Every business owner wants to cultivate a loyal customer base and avoid toxic relationships. But B.J. Bueno, founder and managing partner of The Cult Branding Company in Orlando, says doing so is not easy; it requires disciplined brand management and employee buy-in. He spoke recently with Smart Answers columnist Karen E. Klein about strategies that entrepreneurs with limited resources can employ to cope with brand fanatics and brand detractors. Edited excerpts of their conversation follow.
Karen E. Klein: What causes customers either to fall in love with a small business or to hate it?
B.J. Bueno: Feeling is the beginning. A transactional customer looks for cheaper prices. He is thinking when he is shopping—as opposed to being guided by his feelings. If your product is a commodity, for your customers, it will be like going to the supermarket.
Most small businesses can’t afford to compete on the commodity level. They want customers who become brand believers. Now you’re in a different realm, where the consumer feels first and thinks later.
Angry customers can become aggressive about spreading bad faith through word of mouth or online. What triggers someone to act out a vendetta against a small business?
To read more of this Business Week article click here.
FedEx Office (formerly FedEx Kinko’s), an operating company of FedEx Corp. /quotes/comstock/13*!fdx/quotes/nls/fdx (FDX 89.25, -0.12, -0.13%) , today released the results of its third annual Signs of the Times national small business survey, just ahead of National Small Business Week. The study found that small business owners are eager to lead the charge out of the country’s protracted recession — with almost three-quarters (72 percent) saying they will be the driving force behind the U.S. economic recovery in 2010. In fact, 51 percent of the small business owners polled say their businesses have already or will fully recover by the end of this year.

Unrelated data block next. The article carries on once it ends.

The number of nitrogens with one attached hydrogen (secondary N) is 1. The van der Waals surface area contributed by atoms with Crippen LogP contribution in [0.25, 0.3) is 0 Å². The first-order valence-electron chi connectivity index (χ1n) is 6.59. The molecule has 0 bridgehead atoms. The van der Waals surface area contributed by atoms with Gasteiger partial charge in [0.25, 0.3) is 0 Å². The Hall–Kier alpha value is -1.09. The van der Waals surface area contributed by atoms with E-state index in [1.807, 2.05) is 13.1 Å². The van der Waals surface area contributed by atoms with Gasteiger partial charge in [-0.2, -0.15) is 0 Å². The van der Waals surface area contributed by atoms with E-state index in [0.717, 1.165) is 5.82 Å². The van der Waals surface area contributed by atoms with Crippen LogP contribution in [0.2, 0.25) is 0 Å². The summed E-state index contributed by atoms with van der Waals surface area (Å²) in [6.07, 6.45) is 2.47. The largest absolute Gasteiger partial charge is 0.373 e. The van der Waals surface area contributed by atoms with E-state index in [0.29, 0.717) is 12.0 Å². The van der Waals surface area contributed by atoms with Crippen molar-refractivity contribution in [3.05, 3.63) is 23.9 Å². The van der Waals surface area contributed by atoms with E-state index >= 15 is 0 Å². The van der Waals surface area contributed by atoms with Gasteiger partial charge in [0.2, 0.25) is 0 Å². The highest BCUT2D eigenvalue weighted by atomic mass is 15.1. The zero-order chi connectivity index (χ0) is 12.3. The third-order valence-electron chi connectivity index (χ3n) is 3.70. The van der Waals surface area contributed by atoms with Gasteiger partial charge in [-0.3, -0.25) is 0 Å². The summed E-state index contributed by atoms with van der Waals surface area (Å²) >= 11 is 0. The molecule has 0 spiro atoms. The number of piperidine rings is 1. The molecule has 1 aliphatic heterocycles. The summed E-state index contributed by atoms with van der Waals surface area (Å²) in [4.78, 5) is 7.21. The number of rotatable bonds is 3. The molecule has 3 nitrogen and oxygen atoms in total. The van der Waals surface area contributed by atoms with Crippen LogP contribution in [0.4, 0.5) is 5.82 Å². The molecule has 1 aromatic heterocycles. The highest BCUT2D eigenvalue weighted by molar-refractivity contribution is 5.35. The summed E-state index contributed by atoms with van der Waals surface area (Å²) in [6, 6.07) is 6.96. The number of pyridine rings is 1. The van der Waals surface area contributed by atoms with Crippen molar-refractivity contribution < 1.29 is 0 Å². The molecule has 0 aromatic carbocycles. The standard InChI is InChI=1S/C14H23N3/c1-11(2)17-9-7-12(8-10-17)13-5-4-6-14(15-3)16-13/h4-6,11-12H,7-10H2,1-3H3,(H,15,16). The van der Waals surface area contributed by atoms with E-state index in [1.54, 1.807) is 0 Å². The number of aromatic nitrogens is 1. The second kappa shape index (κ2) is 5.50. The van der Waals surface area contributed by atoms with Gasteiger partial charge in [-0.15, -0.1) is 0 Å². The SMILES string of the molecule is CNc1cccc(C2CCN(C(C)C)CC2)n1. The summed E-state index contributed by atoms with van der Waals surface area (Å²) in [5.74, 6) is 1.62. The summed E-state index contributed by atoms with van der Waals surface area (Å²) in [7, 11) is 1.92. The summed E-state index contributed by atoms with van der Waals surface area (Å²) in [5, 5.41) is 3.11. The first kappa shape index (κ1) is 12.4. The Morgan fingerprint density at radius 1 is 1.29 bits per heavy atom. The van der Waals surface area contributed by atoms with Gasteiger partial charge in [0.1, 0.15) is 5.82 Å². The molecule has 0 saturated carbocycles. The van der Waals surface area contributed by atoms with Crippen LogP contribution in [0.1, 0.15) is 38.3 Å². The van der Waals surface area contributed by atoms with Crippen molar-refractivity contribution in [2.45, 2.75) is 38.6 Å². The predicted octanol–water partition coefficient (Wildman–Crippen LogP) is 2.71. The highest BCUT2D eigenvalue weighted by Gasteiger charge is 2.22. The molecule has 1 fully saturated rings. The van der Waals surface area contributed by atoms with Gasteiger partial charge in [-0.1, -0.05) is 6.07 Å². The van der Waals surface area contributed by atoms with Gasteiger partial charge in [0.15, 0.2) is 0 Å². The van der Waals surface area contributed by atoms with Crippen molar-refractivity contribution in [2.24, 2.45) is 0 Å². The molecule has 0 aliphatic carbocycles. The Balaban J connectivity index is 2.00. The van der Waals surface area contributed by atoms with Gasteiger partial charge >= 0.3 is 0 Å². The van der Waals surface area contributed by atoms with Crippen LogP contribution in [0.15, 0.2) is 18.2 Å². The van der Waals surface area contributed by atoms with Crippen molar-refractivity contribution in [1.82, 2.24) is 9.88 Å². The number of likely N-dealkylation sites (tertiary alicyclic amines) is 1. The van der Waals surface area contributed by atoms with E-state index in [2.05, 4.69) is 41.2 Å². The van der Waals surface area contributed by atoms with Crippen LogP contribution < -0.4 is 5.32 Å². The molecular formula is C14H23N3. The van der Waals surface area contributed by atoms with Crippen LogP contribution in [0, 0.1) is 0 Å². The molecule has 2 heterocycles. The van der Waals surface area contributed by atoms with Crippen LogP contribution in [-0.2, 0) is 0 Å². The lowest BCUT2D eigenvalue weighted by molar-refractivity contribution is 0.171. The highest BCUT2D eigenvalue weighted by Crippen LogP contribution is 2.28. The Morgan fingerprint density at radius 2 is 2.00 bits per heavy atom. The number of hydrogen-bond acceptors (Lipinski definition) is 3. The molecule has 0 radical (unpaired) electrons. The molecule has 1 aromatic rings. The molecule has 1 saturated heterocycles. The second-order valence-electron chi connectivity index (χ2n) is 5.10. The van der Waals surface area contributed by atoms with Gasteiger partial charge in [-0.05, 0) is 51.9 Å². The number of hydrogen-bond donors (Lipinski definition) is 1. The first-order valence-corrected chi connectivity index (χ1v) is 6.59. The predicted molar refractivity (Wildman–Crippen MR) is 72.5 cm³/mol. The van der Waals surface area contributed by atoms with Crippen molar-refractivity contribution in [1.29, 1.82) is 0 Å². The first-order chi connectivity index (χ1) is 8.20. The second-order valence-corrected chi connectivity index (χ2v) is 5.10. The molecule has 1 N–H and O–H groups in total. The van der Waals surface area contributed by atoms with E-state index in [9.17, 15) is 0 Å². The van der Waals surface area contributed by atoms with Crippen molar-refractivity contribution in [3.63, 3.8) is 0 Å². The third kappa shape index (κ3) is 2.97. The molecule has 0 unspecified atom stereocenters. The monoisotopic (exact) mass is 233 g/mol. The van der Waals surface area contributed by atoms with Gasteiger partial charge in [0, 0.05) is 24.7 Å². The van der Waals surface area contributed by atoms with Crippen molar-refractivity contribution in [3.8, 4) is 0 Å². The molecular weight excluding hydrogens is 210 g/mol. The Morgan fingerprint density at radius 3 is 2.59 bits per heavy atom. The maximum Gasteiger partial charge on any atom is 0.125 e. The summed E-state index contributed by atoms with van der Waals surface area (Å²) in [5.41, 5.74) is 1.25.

This optimism is a marked improvement over the survey’s findings last year, when 54 percent of respondents indicated they were very concerned about the economy’s impact on their business. Further evidence of this brighter outlook is that 18 percent of small businesses are considering an increased budget for staffing and HR activities in 2010, up from just 9 percent last year.
To read more of this Market Watch article click here.
With 2009 tax season just over for many business owners, it’s time to look ahead to the wide variety of new tax rules owners might take advantage of in 2010.
On healthcare reform, the IRS plans to send postcards to 175,000 tax professionals to educate them about the Health Care Tax Credit, and will hold 1,000 workshops for interested business owners. The credit covers 35 percent of health insurance costs now, and rises to 50 percent in 2014. It’s good for businesses with fewer than 25 workers who earn an average salary of $50,000 or less. The credit’s a bit complicated and works on a sliding scale depending on company and salary size.
To read more of this Entrepreneur blog article click here.
Seventy-nine percent of small businesses revealed a confident to neutral outlook for the U.S. economy over the next 12 months, according to the Small Business Attitudes & Outlook Survey conducted by Constant Contact(R), Inc. /quotes/comstock/15*!ctct/quotes/nls/ctct (CTCT 23.28, +0.09, +0.39%) , a leading provider of email marketing, event marketing, and online survey tools for small organizations. Constant Contact conducted the survey in collaboration with other small business advocates, including the American Chamber of Commerce Executives (ACCE), SCORE, and the Association of Small Business Development Centers (ASBDC) — all of which are organizations dedicated to the success of small businesses.
Key findings from this survey of nearly 7,000 small business respondents are:
– Small businesses anticipate growth in 2010
– Small businesses are doing more with less
– Small businesses look for new efficiencies as costs increase
– Small businesses question government support
To read more of this Market Watch article click here.
Current recession made many small businesses rethink how they do business and forced them to make changes. Most cut costs to keep doors open. Some decided that the fight is not worth and closed their operations. Others run out of money and quit. In conversations with Alpha Business Bridge during December 2009 almost all wished the economy to stabilize.
Since the beginning of 2010 the economic conditions are slowly improving. As some business owners stated “people are tired of postponing purchases”. However, very few see return to pre-recession sales levels any time soon. Yet, new demand helps businesses stay solvent and make spotty profits. In this situation some owners already are plotting the next move.